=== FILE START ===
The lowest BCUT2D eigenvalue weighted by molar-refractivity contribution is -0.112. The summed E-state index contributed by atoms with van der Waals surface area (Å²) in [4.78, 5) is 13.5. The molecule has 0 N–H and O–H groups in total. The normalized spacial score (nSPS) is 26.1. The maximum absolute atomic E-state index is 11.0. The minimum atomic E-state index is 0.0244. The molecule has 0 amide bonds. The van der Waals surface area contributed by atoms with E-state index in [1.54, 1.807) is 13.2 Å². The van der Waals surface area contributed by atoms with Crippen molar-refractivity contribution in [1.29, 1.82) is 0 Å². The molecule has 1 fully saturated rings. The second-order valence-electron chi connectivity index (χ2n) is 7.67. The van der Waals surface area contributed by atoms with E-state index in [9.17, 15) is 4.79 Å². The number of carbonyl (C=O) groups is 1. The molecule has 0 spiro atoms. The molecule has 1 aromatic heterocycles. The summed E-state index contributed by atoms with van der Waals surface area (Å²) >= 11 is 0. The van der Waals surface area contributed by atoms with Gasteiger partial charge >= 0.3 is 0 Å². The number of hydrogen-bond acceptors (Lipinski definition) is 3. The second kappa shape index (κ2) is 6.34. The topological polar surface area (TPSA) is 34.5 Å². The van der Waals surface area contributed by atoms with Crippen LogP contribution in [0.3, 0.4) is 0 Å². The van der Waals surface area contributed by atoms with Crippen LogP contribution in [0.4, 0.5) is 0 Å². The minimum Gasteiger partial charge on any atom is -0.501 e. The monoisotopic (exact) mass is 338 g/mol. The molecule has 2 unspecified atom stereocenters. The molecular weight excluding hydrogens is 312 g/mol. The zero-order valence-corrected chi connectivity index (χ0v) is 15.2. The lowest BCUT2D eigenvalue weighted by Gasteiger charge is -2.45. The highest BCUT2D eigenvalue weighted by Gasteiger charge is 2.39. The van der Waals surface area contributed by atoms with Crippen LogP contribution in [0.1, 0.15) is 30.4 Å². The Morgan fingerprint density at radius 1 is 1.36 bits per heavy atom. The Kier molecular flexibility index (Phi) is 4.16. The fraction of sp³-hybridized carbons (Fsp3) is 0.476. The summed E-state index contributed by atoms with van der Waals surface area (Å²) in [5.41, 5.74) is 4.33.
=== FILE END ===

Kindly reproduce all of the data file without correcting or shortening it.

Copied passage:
The lowest BCUT2D eigenvalue weighted by molar-refractivity contribution is -0.112. The summed E-state index contributed by atoms with van der Waals surface area (Å²) in [4.78, 5) is 13.5. The molecule has 0 N–H and O–H groups in total. The normalized spacial score (nSPS) is 26.1. The maximum absolute atomic E-state index is 11.0. The minimum atomic E-state index is 0.0244. The molecule has 0 amide bonds. The van der Waals surface area contributed by atoms with E-state index in [1.54, 1.807) is 13.2 Å². The van der Waals surface area contributed by atoms with Crippen molar-refractivity contribution in [1.29, 1.82) is 0 Å². The molecule has 1 fully saturated rings. The second-order valence-electron chi connectivity index (χ2n) is 7.67. The van der Waals surface area contributed by atoms with E-state index in [9.17, 15) is 4.79 Å². The number of carbonyl (C=O) groups is 1. The molecule has 0 spiro atoms. The molecule has 1 aromatic heterocycles. The summed E-state index contributed by atoms with van der Waals surface area (Å²) >= 11 is 0. The van der Waals surface area contributed by atoms with Gasteiger partial charge >= 0.3 is 0 Å². The number of hydrogen-bond acceptors (Lipinski definition) is 3. The second kappa shape index (κ2) is 6.34. The topological polar surface area (TPSA) is 34.5 Å². The van der Waals surface area contributed by atoms with Crippen LogP contribution in [0.3, 0.4) is 0 Å². The van der Waals surface area contributed by atoms with Crippen LogP contribution in [0.4, 0.5) is 0 Å². The minimum Gasteiger partial charge on any atom is -0.501 e. The monoisotopic (exact) mass is 338 g/mol. The molecule has 2 unspecified atom stereocenters. The molecular weight excluding hydrogens is 312 g/mol. The zero-order valence-corrected chi connectivity index (χ0v) is 15.2. The lowest BCUT2D eigenvalue weighted by Gasteiger charge is -2.45. The highest BCUT2D eigenvalue weighted by Gasteiger charge is 2.39. The van der Waals surface area contributed by atoms with Crippen LogP contribution in [0.1, 0.15) is 30.4 Å². The Morgan fingerprint density at radius 1 is 1.36 bits per heavy atom. The Kier molecular flexibility index (Phi) is 4.16. The fraction of sp³-hybridized carbons (Fsp3) is 0.476. The summed E-state index contributed by atoms with van der Waals surface area (Å²) in [5.41, 5.74) is 4.33.